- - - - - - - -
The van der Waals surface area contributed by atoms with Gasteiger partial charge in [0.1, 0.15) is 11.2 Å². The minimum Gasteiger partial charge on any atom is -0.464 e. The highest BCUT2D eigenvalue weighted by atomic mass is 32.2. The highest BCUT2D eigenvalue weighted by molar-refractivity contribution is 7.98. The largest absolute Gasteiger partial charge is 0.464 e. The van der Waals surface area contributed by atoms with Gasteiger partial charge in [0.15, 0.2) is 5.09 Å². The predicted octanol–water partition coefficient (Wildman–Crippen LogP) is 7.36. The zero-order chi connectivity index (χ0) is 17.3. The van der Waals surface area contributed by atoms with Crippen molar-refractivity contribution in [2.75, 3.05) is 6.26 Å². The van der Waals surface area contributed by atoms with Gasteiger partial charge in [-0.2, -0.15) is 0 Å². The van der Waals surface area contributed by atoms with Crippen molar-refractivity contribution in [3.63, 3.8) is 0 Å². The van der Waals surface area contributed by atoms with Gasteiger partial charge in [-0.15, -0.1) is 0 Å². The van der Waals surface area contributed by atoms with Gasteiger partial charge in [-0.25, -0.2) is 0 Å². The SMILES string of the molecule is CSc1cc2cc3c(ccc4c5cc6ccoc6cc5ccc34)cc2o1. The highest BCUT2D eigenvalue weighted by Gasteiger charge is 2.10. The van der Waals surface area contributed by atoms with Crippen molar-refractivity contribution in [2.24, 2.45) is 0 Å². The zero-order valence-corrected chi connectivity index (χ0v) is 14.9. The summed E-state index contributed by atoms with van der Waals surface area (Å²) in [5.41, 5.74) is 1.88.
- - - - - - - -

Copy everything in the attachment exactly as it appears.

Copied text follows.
The van der Waals surface area contributed by atoms with Gasteiger partial charge in [0.1, 0.15) is 11.2 Å². The minimum Gasteiger partial charge on any atom is -0.464 e. The highest BCUT2D eigenvalue weighted by atomic mass is 32.2. The highest BCUT2D eigenvalue weighted by molar-refractivity contribution is 7.98. The largest absolute Gasteiger partial charge is 0.464 e. The van der Waals surface area contributed by atoms with Gasteiger partial charge in [0.15, 0.2) is 5.09 Å². The predicted octanol–water partition coefficient (Wildman–Crippen LogP) is 7.36. The zero-order chi connectivity index (χ0) is 17.3. The van der Waals surface area contributed by atoms with Crippen molar-refractivity contribution in [2.75, 3.05) is 6.26 Å². The van der Waals surface area contributed by atoms with Gasteiger partial charge in [-0.2, -0.15) is 0 Å². The van der Waals surface area contributed by atoms with Crippen molar-refractivity contribution in [3.63, 3.8) is 0 Å². The van der Waals surface area contributed by atoms with Gasteiger partial charge in [-0.15, -0.1) is 0 Å². The van der Waals surface area contributed by atoms with Gasteiger partial charge in [-0.25, -0.2) is 0 Å². The SMILES string of the molecule is CSc1cc2cc3c(ccc4c5cc6ccoc6cc5ccc34)cc2o1. The highest BCUT2D eigenvalue weighted by Gasteiger charge is 2.10. The van der Waals surface area contributed by atoms with Crippen molar-refractivity contribution in [2.24, 2.45) is 0 Å². The zero-order valence-corrected chi connectivity index (χ0v) is 14.9. The summed E-state index contributed by atoms with van der Waals surface area (Å²) in [5.41, 5.74) is 1.88.